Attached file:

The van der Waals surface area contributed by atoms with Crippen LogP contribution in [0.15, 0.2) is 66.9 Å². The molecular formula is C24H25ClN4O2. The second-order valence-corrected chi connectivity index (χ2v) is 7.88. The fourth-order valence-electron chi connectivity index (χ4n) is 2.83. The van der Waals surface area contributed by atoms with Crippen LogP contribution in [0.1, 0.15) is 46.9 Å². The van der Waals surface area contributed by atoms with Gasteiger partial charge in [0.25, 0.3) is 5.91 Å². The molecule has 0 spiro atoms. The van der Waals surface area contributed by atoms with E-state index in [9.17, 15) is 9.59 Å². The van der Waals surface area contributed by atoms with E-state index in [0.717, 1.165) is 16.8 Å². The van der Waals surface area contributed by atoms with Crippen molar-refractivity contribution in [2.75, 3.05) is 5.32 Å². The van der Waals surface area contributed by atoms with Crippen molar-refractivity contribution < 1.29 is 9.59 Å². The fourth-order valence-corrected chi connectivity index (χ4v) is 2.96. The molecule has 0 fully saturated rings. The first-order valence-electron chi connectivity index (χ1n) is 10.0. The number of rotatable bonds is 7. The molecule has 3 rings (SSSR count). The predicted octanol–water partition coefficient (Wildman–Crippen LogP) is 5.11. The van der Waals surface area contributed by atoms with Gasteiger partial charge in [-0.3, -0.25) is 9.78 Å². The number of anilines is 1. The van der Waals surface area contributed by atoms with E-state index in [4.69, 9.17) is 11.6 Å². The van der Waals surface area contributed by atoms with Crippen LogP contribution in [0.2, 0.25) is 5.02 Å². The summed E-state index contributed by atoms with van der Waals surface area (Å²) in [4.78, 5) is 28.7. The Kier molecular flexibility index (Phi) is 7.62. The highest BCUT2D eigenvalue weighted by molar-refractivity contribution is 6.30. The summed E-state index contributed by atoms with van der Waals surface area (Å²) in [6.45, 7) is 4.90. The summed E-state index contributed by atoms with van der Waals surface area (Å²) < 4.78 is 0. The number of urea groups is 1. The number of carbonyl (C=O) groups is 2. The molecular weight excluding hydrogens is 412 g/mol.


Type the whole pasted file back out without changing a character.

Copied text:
The van der Waals surface area contributed by atoms with Crippen LogP contribution in [0.15, 0.2) is 66.9 Å². The molecular formula is C24H25ClN4O2. The second-order valence-corrected chi connectivity index (χ2v) is 7.88. The fourth-order valence-electron chi connectivity index (χ4n) is 2.83. The van der Waals surface area contributed by atoms with Crippen LogP contribution in [0.1, 0.15) is 46.9 Å². The van der Waals surface area contributed by atoms with Gasteiger partial charge in [0.25, 0.3) is 5.91 Å². The molecule has 0 spiro atoms. The van der Waals surface area contributed by atoms with E-state index in [9.17, 15) is 9.59 Å². The van der Waals surface area contributed by atoms with E-state index in [0.717, 1.165) is 16.8 Å². The van der Waals surface area contributed by atoms with Crippen molar-refractivity contribution in [2.75, 3.05) is 5.32 Å². The van der Waals surface area contributed by atoms with Crippen molar-refractivity contribution < 1.29 is 9.59 Å². The fourth-order valence-corrected chi connectivity index (χ4v) is 2.96. The molecule has 0 fully saturated rings. The first-order valence-electron chi connectivity index (χ1n) is 10.0. The number of rotatable bonds is 7. The molecule has 3 rings (SSSR count). The predicted octanol–water partition coefficient (Wildman–Crippen LogP) is 5.11. The van der Waals surface area contributed by atoms with Gasteiger partial charge in [-0.3, -0.25) is 9.78 Å². The number of anilines is 1. The van der Waals surface area contributed by atoms with E-state index in [4.69, 9.17) is 11.6 Å². The van der Waals surface area contributed by atoms with Crippen LogP contribution in [0.2, 0.25) is 5.02 Å². The summed E-state index contributed by atoms with van der Waals surface area (Å²) in [4.78, 5) is 28.7. The Kier molecular flexibility index (Phi) is 7.62. The highest BCUT2D eigenvalue weighted by molar-refractivity contribution is 6.30. The summed E-state index contributed by atoms with van der Waals surface area (Å²) in [6.45, 7) is 4.90. The summed E-state index contributed by atoms with van der Waals surface area (Å²) < 4.78 is 0. The number of urea groups is 1. The number of carbonyl (C=O) groups is 2. The molecular weight excluding hydrogens is 412 g/mol.